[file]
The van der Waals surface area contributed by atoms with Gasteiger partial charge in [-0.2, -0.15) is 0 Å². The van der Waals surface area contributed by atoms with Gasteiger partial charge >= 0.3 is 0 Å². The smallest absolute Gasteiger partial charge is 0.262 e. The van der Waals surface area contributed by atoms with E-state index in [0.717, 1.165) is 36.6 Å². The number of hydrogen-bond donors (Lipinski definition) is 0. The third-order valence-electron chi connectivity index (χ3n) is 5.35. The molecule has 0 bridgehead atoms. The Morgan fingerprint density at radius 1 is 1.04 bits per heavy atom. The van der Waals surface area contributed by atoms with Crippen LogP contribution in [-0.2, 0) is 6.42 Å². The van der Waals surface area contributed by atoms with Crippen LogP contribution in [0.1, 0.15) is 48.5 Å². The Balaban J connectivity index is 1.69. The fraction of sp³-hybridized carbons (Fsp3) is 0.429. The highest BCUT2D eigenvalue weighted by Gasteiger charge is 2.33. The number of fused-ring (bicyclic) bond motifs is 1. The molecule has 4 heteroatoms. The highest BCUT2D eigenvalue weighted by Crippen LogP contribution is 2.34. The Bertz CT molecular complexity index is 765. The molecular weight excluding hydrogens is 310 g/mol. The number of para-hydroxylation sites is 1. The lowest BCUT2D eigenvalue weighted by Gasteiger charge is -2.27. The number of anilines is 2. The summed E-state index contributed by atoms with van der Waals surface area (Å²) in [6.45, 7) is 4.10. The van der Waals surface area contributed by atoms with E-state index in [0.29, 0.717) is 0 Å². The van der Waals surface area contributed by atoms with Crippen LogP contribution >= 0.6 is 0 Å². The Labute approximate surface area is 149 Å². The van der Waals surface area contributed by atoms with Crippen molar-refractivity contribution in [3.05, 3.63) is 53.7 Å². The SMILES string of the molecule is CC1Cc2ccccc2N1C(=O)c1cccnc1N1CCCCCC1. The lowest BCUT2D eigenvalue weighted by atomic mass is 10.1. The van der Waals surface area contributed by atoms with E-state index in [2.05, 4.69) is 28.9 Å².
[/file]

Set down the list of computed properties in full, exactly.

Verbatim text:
The van der Waals surface area contributed by atoms with Gasteiger partial charge in [-0.2, -0.15) is 0 Å². The van der Waals surface area contributed by atoms with Gasteiger partial charge >= 0.3 is 0 Å². The smallest absolute Gasteiger partial charge is 0.262 e. The van der Waals surface area contributed by atoms with E-state index in [0.717, 1.165) is 36.6 Å². The number of hydrogen-bond donors (Lipinski definition) is 0. The third-order valence-electron chi connectivity index (χ3n) is 5.35. The molecule has 0 bridgehead atoms. The Morgan fingerprint density at radius 1 is 1.04 bits per heavy atom. The van der Waals surface area contributed by atoms with Crippen LogP contribution in [-0.2, 0) is 6.42 Å². The van der Waals surface area contributed by atoms with Crippen LogP contribution in [0.1, 0.15) is 48.5 Å². The Balaban J connectivity index is 1.69. The fraction of sp³-hybridized carbons (Fsp3) is 0.429. The highest BCUT2D eigenvalue weighted by Gasteiger charge is 2.33. The number of fused-ring (bicyclic) bond motifs is 1. The molecule has 4 heteroatoms. The highest BCUT2D eigenvalue weighted by Crippen LogP contribution is 2.34. The Bertz CT molecular complexity index is 765. The molecular weight excluding hydrogens is 310 g/mol. The number of para-hydroxylation sites is 1. The lowest BCUT2D eigenvalue weighted by Gasteiger charge is -2.27. The number of anilines is 2. The summed E-state index contributed by atoms with van der Waals surface area (Å²) in [6.45, 7) is 4.10. The van der Waals surface area contributed by atoms with E-state index in [0.29, 0.717) is 0 Å². The van der Waals surface area contributed by atoms with Crippen LogP contribution >= 0.6 is 0 Å². The Labute approximate surface area is 149 Å². The van der Waals surface area contributed by atoms with Crippen molar-refractivity contribution in [3.05, 3.63) is 53.7 Å². The SMILES string of the molecule is CC1Cc2ccccc2N1C(=O)c1cccnc1N1CCCCCC1. The lowest BCUT2D eigenvalue weighted by atomic mass is 10.1. The van der Waals surface area contributed by atoms with E-state index in [2.05, 4.69) is 28.9 Å².